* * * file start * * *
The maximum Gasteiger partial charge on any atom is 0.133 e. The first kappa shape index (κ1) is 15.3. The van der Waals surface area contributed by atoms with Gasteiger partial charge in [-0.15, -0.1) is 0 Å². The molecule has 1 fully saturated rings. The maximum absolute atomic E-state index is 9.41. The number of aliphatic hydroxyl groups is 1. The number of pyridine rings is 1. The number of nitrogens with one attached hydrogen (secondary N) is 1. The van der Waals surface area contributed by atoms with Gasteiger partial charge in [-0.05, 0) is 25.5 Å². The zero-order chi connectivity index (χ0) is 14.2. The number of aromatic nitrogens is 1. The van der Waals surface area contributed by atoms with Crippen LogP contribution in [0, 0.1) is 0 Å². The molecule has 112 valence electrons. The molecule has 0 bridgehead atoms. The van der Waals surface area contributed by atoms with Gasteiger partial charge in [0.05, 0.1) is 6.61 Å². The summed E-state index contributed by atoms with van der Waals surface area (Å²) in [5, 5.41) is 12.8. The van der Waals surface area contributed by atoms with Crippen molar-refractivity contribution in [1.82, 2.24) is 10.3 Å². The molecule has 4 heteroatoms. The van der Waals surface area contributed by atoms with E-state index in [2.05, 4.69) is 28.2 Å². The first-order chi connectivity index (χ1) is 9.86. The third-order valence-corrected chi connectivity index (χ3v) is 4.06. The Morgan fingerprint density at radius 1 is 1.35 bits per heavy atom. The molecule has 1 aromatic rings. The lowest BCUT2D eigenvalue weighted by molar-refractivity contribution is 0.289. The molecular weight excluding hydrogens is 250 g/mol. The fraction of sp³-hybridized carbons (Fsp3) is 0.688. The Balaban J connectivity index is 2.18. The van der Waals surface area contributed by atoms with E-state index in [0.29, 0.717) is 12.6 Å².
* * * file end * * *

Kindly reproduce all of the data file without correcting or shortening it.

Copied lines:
The maximum Gasteiger partial charge on any atom is 0.133 e. The first kappa shape index (κ1) is 15.3. The van der Waals surface area contributed by atoms with Gasteiger partial charge in [-0.15, -0.1) is 0 Å². The molecule has 1 fully saturated rings. The maximum absolute atomic E-state index is 9.41. The number of aliphatic hydroxyl groups is 1. The number of pyridine rings is 1. The number of nitrogens with one attached hydrogen (secondary N) is 1. The van der Waals surface area contributed by atoms with Gasteiger partial charge in [-0.05, 0) is 25.5 Å². The zero-order chi connectivity index (χ0) is 14.2. The number of aromatic nitrogens is 1. The van der Waals surface area contributed by atoms with Crippen LogP contribution in [0, 0.1) is 0 Å². The molecule has 112 valence electrons. The molecule has 0 bridgehead atoms. The van der Waals surface area contributed by atoms with Gasteiger partial charge in [0.05, 0.1) is 6.61 Å². The summed E-state index contributed by atoms with van der Waals surface area (Å²) in [5, 5.41) is 12.8. The van der Waals surface area contributed by atoms with Crippen molar-refractivity contribution in [1.82, 2.24) is 10.3 Å². The molecule has 4 heteroatoms. The van der Waals surface area contributed by atoms with E-state index in [2.05, 4.69) is 28.2 Å². The first-order chi connectivity index (χ1) is 9.86. The third-order valence-corrected chi connectivity index (χ3v) is 4.06. The Morgan fingerprint density at radius 1 is 1.35 bits per heavy atom. The molecule has 1 aromatic rings. The lowest BCUT2D eigenvalue weighted by molar-refractivity contribution is 0.289. The molecular weight excluding hydrogens is 250 g/mol. The fraction of sp³-hybridized carbons (Fsp3) is 0.688. The Balaban J connectivity index is 2.18. The van der Waals surface area contributed by atoms with E-state index in [0.29, 0.717) is 12.6 Å².